[UPDATE] Fines and disqualifications were handed down to former James Hardie directors in the NSW Supreme Court today, with Justice Ian Gzell declaring that former chairman Meredith Hellicar and former CEO Peter Macdonald be disqualified from directing companies for five and 15 years respectively.
Former General Counsel Peter Shafron was disqualified for a period of seven years, while the remaining seven directors involved were struck off for five years each.
Macdonald was also fined $350,000, while Hellicar was fined $30,000.
ASIC had asked that the former directors be fined somewhere between $120,000 and $1.81 million, and disqualified from acting in company management positions for up to 16 years.
The penalties come following a NSW Supreme Court decision earlier this year that found 10 former executives and directors of James Hardie had breached the Corporations Act, following misleading comments in a board-approved press release regarding its ability to meet asbestos compensation liabilities.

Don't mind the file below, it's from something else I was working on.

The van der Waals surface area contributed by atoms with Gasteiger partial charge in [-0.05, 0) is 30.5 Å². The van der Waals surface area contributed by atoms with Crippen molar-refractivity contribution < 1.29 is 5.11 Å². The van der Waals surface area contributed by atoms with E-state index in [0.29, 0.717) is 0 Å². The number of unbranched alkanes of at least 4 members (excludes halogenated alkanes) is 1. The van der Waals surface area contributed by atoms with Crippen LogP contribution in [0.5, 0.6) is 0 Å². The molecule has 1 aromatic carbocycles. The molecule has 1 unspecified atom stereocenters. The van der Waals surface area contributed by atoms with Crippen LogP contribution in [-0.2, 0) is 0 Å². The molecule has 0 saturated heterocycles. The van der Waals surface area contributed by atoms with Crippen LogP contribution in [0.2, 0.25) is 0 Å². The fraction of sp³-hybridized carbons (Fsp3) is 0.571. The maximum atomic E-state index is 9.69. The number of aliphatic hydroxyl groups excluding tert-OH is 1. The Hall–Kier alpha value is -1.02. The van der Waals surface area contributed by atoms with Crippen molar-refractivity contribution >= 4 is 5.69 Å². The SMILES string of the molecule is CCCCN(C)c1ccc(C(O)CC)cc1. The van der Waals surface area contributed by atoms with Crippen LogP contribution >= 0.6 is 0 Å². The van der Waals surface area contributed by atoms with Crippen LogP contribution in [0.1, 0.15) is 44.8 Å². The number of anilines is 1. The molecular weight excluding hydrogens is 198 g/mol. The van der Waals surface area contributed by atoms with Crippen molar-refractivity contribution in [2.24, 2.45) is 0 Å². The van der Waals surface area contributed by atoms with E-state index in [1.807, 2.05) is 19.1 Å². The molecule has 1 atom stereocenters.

It was a decision that David Grace, partner at Cooper Grace Ward, recently told Lawyers Weekly highlights the increasing attention the courts are paying to how company directors carry out their duties, with breaches resulting in serious consequences.
"Director's duties haven't changed because the law hasn't changed in that regard," said Grace. "What [the Hardie decision] shows is [that], especially in difficult economic times, directors need to heighten their alertness to an understanding of what's happening to the company's business and to make sure they receive all relevant and adequate information and that they deal with it through proper decision-making."
Corporate law expert and head of the School of Law at the University of Westerm Sydney, Michael Adams, said he was surprised by the low ranging fines and disqualifications. "One has to ask, if the defendants have to pay their own legal costs - if they are not covered by Directors & Officers insurance - this could pose a much greater imposition than the court's penalties!," he said. "Also, the many victims of asbestos diseases from JHI products may not feel very much satisfaction from these penalties today."
Adams added that Macdonald's penalty reflected the fact that he was found to have breached ten provisions of the Corporations Act - with his 15 year disqualification period in a similar range to Ray Williams and Rodney Adler in the HIH Insurance case.
Check back with Lawyers Weekly for further developments on this story
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